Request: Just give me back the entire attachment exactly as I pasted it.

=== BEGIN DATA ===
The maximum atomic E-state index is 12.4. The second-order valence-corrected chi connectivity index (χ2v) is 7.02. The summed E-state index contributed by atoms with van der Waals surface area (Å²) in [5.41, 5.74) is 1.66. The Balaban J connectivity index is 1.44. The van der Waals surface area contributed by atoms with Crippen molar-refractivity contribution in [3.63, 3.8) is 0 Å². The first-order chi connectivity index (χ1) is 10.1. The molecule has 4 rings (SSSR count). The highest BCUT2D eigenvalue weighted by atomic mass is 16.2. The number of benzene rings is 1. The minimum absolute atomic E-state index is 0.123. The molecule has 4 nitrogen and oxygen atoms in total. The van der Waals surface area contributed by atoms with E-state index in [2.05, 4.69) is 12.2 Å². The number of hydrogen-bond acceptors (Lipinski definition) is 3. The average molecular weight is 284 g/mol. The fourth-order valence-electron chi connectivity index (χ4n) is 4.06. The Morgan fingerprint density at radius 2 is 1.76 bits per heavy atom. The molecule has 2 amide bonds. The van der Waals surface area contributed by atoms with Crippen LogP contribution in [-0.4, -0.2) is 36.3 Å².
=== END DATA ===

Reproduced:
The maximum atomic E-state index is 12.4. The second-order valence-corrected chi connectivity index (χ2v) is 7.02. The summed E-state index contributed by atoms with van der Waals surface area (Å²) in [5.41, 5.74) is 1.66. The Balaban J connectivity index is 1.44. The van der Waals surface area contributed by atoms with Crippen molar-refractivity contribution in [3.63, 3.8) is 0 Å². The first-order chi connectivity index (χ1) is 10.1. The molecule has 4 rings (SSSR count). The highest BCUT2D eigenvalue weighted by atomic mass is 16.2. The number of benzene rings is 1. The minimum absolute atomic E-state index is 0.123. The molecule has 4 nitrogen and oxygen atoms in total. The van der Waals surface area contributed by atoms with E-state index in [2.05, 4.69) is 12.2 Å². The number of hydrogen-bond acceptors (Lipinski definition) is 3. The average molecular weight is 284 g/mol. The fourth-order valence-electron chi connectivity index (χ4n) is 4.06. The Morgan fingerprint density at radius 2 is 1.76 bits per heavy atom. The molecule has 2 amide bonds. The van der Waals surface area contributed by atoms with Crippen LogP contribution in [-0.4, -0.2) is 36.3 Å².